You can dress it up as much as you like, but there’s no getting away from it: disaster recovery and its fellow traveller data backup aren’t exactly subjects to set the pulse racing. Just don’t make the mistake of relegating them to low priority because they’re anything but.
That’s because your business – any business – is ultimately about information. This data is far more important than the spec of the PCs and servers storing it. Toby Keen, account manager for the storage software company Veritas, spoke at a Microsoft SME security seminar last week and outlined exactly why this is such an important issue. “Data is the lifeblood of your systems,” he said. It’s the same reason why companies invest in firewalls and perimeter security systems, he pointed out: ultimately what they want to protect is their data.
As the name suggests, good backups help a company to get back up and running with minimal impact to the business. They provide a vital lifeline in the event that a business needs to recover from an incident that prevents it from continuing as normal.
Keen cited research commissioned by Veritas, which found that 38 pc of organisations in EMEA don’t know how long it would take to recover from an event such as a fire. The average time of those that did know was 3.23 days. A mere 3pc of respondents said it would be business as usual in the event of a disaster.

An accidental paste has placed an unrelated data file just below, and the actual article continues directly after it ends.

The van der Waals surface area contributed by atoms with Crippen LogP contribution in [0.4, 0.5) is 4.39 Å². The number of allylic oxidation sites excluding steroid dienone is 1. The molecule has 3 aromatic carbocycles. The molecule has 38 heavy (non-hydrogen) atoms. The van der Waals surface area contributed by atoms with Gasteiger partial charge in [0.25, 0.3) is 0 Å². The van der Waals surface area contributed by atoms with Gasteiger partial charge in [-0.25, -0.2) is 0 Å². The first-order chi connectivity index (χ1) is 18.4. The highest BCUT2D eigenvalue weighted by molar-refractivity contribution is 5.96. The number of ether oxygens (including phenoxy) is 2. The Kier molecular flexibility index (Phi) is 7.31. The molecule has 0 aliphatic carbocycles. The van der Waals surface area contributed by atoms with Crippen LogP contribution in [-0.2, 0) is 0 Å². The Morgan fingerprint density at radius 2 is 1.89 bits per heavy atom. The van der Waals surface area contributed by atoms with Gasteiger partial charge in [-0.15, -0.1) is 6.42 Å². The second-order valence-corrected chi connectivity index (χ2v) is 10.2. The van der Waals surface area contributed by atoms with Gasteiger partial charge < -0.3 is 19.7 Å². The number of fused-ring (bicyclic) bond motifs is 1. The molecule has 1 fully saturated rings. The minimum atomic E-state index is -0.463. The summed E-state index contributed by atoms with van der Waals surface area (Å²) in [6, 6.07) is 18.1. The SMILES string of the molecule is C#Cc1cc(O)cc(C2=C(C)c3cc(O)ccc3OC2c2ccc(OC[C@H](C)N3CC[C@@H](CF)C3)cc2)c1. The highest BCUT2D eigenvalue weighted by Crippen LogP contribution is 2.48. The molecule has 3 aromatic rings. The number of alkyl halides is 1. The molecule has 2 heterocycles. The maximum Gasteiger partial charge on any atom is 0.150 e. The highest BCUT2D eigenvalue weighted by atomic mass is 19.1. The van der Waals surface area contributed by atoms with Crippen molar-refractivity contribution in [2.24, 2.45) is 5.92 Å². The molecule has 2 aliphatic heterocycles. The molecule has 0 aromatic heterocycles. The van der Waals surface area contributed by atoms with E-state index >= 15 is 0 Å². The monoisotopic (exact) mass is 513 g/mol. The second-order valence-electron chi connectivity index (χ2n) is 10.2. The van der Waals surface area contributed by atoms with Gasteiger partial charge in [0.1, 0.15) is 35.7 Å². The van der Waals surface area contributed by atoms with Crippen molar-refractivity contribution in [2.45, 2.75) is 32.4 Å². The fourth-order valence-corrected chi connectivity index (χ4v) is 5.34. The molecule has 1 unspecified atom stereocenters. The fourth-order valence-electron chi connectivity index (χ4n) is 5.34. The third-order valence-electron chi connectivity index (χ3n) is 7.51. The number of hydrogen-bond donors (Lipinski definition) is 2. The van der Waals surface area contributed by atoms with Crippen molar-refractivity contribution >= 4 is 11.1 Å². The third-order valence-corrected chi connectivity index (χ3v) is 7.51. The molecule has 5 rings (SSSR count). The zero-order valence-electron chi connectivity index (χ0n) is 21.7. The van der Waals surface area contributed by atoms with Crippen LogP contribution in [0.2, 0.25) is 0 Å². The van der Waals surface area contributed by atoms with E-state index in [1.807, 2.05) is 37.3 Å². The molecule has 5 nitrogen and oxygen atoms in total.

According to Keen, knowing the right questions to ask can give an insight into where an organisation needs to improve its disaster recovery processes. Are you protected? Have you ever lost data? How much would one hour of downtime cost you? Do you test your disaster-recovery plan?
If this all seems obvious, it still seems to have trouble making its way from theory to practice; the Veritas survey found only a quarter of companies have calculated the cost of downtime.
“Determine your recovery needs,” Keen urged. “How much data can you afford to lose? If you have an idea of this, it can be a goal to aspire to.” Keen referred to this as the recovery point objective: the amount of time it takes to come back online and the time by which data must be restored.
Keen outlined a series of steps that should be taken and which don’t rely on technology from a particular supplier. These are: taking snapshots of the data; periodic replication of that information and backing it up to tape. “Put your data on a piece of media and take it off site,” said Keen. “Backup is absolutely essential; the cornerstone of any disaster-recovery plan.”
This disaster-recovery plan shouldn’t just sit on a shelf once it has been agreed upon. It should be tested on a regular basis, said Keen: quarterly at least, monthly for preference, ideally every week. “Yearly isn’t good enough,” he added.
Paula Kiernan, senior consultant at Ward Solutions, recommended testing the possible recovery time in the event that a backup has to be called into action. “Don’t ask ‘How quick will it be to back up’,” she said. “The aim should be to see how quickly can you recover in the event that you need the backup.”
By Gordon Smith